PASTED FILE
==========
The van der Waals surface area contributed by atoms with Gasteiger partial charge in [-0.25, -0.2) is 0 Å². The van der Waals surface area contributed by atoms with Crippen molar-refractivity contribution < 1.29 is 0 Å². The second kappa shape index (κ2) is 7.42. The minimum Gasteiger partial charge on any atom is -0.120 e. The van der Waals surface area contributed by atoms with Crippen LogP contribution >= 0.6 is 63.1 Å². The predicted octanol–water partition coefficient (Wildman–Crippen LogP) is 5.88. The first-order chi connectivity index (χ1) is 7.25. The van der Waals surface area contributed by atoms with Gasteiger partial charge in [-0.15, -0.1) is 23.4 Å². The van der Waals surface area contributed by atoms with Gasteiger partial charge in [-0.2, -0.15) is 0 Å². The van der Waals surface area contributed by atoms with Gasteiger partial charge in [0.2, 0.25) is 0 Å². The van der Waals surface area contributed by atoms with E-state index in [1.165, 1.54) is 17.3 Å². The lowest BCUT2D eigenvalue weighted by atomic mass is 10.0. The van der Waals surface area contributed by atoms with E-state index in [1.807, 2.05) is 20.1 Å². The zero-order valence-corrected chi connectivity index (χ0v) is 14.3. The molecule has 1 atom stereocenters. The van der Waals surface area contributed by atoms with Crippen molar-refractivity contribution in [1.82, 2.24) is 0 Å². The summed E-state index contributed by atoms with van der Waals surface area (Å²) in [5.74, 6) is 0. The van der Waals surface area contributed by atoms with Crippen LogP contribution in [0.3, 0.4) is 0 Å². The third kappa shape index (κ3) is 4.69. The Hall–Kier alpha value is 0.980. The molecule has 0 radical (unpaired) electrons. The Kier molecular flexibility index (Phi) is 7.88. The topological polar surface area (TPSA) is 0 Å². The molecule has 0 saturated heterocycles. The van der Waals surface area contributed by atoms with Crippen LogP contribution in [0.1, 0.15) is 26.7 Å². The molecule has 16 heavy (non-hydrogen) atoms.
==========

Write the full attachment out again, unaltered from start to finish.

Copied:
The van der Waals surface area contributed by atoms with Gasteiger partial charge in [-0.25, -0.2) is 0 Å². The van der Waals surface area contributed by atoms with Crippen molar-refractivity contribution < 1.29 is 0 Å². The second kappa shape index (κ2) is 7.42. The minimum Gasteiger partial charge on any atom is -0.120 e. The van der Waals surface area contributed by atoms with Crippen LogP contribution >= 0.6 is 63.1 Å². The predicted octanol–water partition coefficient (Wildman–Crippen LogP) is 5.88. The first-order chi connectivity index (χ1) is 7.25. The van der Waals surface area contributed by atoms with Gasteiger partial charge in [-0.15, -0.1) is 23.4 Å². The van der Waals surface area contributed by atoms with Gasteiger partial charge in [-0.2, -0.15) is 0 Å². The van der Waals surface area contributed by atoms with Gasteiger partial charge in [0.2, 0.25) is 0 Å². The van der Waals surface area contributed by atoms with E-state index in [1.165, 1.54) is 17.3 Å². The lowest BCUT2D eigenvalue weighted by atomic mass is 10.0. The van der Waals surface area contributed by atoms with E-state index in [1.807, 2.05) is 20.1 Å². The zero-order valence-corrected chi connectivity index (χ0v) is 14.3. The molecule has 1 atom stereocenters. The van der Waals surface area contributed by atoms with Crippen molar-refractivity contribution in [1.82, 2.24) is 0 Å². The summed E-state index contributed by atoms with van der Waals surface area (Å²) in [5.74, 6) is 0. The van der Waals surface area contributed by atoms with Crippen LogP contribution in [0.3, 0.4) is 0 Å². The third kappa shape index (κ3) is 4.69. The Hall–Kier alpha value is 0.980. The molecule has 0 radical (unpaired) electrons. The Kier molecular flexibility index (Phi) is 7.88. The topological polar surface area (TPSA) is 0 Å². The molecule has 0 saturated heterocycles. The van der Waals surface area contributed by atoms with Crippen LogP contribution in [0.1, 0.15) is 26.7 Å². The molecule has 16 heavy (non-hydrogen) atoms.